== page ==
Air conditioner thefts have become the hottest crime of the summer. And we’re not talking about thieves absconding with your window unit. Across the southern part of the nation, huge central air conditioning units are being taken or dismantled for their copper coils, which fetch a pretty penny on the scrap metal market. There are a few things you can do to make your unit less of a target. After all, summer’s not over yet.
In Cobb Country, Georgia police stopped a maroon van only to find six air conditioning units inside, according to the Atlanta-Journal Constitution. The three occupants were arrested. At Illinois State University, 56 central air-conditioning units were stolen from a warehouse. And in humid Houston, a church that had served as a cool refuge lost nine industrial-size units when thieves gutted them for the copper. The damage amounted to $60,000 for what was likely about $400 worth of scrap metal, says The New York Times.
In Atlanta, the police department has a special task force dedicated to tracking down copper robbers and the city’s heating and cooling businesses are doing what they can to help their customers deter these crimes. Here are some recommendations from the Atlanta HVAC Guide and Coolray and Mr. Plumber.
Install an air conditioner cage. Air conditioner cages are anchored to the ground to stop thieves from stealing the cage and the unit inside. They should be welded and not bolted together and have a non-corrosive finish.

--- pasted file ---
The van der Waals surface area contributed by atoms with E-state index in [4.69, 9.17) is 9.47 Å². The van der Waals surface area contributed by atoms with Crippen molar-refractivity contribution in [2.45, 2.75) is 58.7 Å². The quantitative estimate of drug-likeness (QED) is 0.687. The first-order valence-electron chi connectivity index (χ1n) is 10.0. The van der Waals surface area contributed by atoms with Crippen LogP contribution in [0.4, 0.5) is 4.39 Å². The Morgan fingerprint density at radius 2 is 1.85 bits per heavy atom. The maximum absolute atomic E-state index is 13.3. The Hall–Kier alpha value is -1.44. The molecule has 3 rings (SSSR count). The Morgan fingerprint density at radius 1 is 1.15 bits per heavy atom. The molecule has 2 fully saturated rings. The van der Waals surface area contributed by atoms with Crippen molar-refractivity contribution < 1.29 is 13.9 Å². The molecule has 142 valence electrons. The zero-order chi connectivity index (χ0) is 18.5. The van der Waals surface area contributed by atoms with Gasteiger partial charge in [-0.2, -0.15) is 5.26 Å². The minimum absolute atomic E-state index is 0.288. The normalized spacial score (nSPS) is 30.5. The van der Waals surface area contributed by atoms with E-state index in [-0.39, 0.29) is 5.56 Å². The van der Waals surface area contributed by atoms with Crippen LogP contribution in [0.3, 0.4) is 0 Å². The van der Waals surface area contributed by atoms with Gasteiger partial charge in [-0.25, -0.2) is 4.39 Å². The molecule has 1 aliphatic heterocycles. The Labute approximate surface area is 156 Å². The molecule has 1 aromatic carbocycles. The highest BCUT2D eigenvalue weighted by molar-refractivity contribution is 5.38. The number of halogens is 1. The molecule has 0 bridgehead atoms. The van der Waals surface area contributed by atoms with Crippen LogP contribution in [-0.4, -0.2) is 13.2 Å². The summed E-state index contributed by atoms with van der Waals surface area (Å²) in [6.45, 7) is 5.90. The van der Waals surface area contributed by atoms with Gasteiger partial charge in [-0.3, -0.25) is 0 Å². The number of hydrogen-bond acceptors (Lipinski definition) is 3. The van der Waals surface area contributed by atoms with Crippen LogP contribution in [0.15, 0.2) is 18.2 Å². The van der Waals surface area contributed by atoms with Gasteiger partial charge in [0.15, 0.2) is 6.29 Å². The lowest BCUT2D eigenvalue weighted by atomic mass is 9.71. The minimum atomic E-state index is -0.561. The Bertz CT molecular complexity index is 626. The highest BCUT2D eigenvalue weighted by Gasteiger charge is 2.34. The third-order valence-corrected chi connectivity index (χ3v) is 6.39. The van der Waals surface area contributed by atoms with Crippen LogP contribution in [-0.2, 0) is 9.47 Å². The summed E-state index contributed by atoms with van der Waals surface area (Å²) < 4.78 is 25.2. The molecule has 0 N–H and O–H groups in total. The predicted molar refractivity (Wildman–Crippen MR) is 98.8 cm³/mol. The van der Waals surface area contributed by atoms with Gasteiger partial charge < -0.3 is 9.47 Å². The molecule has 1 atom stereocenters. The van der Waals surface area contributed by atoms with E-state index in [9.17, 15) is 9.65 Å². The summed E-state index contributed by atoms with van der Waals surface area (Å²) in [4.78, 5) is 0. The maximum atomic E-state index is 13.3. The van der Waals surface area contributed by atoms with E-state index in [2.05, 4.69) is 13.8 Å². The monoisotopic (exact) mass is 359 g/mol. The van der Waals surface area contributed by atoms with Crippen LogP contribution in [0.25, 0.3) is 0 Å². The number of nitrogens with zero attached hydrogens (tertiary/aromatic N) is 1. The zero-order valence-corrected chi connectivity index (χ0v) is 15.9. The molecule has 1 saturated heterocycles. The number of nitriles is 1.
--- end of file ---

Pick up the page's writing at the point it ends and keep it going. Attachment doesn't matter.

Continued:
Install a fence. You can also box the unit in with a chain link fence that you can padlock. Make sure you leave enough space around the unit for it to be serviced.
Install an alarm. These alarms are attached to the working parts of the unit so if it is taken apart, the alarm will sound. They’re usually installed by a professional who will place the control box indoors and out of harm’s way.
Get a watch dog. A barking dog is a pretty good deterrent. If you aren’t a dog lover or can’t afford the costs, try a “Beware of the Dog” sign, suggests the HVAC Guide.
Add lighting. Floodlights and motion-sensitive lights placed near the AC unit will surprise the intruder as well as alert the homeowner.
Be a good neighbor. Ask your neighbors to keep an eye on your home and do the same for them. Being neighborly can help protect a lot more than your air conditioner.
If you become a victim of central AC theft, you might want to consider a window unit to get you through the hot weather. In Consumer Reports tests of air conditioners we found some good performers for as little as $150 and even some large units for less than $300. Of course, you’ll want to make sure it’s installed safely and securely.